1: ADHD is not a psychiatric disorder. It has been classified as a neurobehavioral disorder that can be treated with a combination of behavior therapy, exercise, nutrition and medication.
2: There are three types of ADHD diagnosis for a range of symptoms: 1) Predominately Hyperactive-Impulsive type, 2) Predominately Inattentive Type, 3) Combination, both inattentiveness and hyperactive-impulsive behavior are present.
3: Although ADHD’s causes are still being discovered, there is a theory that it can run in families.
4: The majority of children diagnosed with ADHD also are found to have other developmental or behavioral problems, or a psychiatric issue such as depression or bipolar disorder.
5: ADHD symptoms have been confused with other issues such as depression, lack of sleep, learning disabilities, tics and others. A diagnosis should be made by a qualified professional, who is knowledgeable about the condition.
6: ADHD is the most commonly diagnosed behavioral disorder in children. Some experts put the number as high as 10% with others positing 3-5%.
7: ADHD is diagnosed in higher numbers for boys than girls. In some areas of the US, researchers put the ratio as high as 3 to 1.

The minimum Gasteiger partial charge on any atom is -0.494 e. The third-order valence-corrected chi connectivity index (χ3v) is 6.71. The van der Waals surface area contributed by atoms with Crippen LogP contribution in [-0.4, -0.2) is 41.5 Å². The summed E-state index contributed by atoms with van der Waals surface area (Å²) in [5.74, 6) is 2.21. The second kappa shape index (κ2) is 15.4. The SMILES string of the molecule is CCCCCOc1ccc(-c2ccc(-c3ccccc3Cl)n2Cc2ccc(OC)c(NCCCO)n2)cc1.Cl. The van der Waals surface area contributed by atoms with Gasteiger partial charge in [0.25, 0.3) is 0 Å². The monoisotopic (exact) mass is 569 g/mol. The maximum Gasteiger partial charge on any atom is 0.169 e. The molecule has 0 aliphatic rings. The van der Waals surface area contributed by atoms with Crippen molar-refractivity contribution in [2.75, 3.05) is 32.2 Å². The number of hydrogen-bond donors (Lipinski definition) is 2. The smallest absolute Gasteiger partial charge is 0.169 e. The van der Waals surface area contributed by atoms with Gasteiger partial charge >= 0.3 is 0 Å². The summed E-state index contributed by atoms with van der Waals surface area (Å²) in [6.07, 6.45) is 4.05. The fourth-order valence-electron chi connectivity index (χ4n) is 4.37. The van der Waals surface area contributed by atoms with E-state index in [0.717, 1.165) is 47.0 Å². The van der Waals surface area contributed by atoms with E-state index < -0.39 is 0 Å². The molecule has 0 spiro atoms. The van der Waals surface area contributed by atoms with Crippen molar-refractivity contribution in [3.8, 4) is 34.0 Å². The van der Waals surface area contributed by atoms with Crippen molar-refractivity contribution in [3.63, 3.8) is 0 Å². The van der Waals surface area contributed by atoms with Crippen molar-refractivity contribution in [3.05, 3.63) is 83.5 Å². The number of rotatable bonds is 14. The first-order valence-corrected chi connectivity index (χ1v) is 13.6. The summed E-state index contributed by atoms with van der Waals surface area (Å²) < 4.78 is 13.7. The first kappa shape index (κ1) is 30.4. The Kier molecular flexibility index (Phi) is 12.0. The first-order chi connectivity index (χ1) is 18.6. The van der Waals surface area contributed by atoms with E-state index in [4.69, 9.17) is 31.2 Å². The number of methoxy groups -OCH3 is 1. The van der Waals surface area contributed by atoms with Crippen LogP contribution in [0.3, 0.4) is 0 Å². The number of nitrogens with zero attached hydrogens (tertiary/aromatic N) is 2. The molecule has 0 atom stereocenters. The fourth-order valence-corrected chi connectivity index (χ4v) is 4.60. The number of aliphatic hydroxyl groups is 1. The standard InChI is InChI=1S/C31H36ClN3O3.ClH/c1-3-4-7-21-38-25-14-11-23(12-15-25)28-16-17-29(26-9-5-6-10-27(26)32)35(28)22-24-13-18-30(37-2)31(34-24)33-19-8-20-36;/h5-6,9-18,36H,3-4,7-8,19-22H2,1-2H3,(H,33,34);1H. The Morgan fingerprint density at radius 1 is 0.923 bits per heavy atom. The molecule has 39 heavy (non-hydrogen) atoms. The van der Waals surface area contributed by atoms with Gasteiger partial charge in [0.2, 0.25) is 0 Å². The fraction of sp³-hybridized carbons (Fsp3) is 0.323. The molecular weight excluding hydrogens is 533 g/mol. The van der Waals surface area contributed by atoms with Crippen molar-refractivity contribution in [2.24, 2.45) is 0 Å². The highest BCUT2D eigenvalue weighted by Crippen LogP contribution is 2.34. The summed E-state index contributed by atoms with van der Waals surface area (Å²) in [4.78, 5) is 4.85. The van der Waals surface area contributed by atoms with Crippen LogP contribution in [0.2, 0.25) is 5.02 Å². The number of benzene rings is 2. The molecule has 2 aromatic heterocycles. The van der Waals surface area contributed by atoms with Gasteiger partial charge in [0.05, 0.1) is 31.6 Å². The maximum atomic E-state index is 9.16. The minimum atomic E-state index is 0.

8: ADHD is not “brain damage”. Research has gone into a hypothesis that neurotransmitters in the brain are either not transmitting properly, are lacking (such as norepineprhine, dopamine and serotonin) or that there is a reduced blood flow to areas of the brain concerned with cognitive thinking.
9: ADHD is not “A Stage” in a child’s development. Symptoms can be detected in early childhood and, with an effective treatment plan, managed throughout adolescence and into adulthood. Some adults with ADHD find a career path that can accommodate their symptoms and others may struggle their entire lives with the challenges that ADHD presents.
10: Medication is a valid approach to treating ADHD. Many parents have heard horror stories about a child diagnosed with ADHD being turned into a “zombie” by drugs used to treat the condition. However, medications such as Adderall, Vyvance and Concerta have been highly effective in 75-90% of the children taking them. Other drugs such as Ritalin and Dexedrine have shorter time-spans of effectiveness and can wear off before school is out. Medication is not the only answer to the challenges of ADHD, but it can be a great help when used along with other forms of therapy.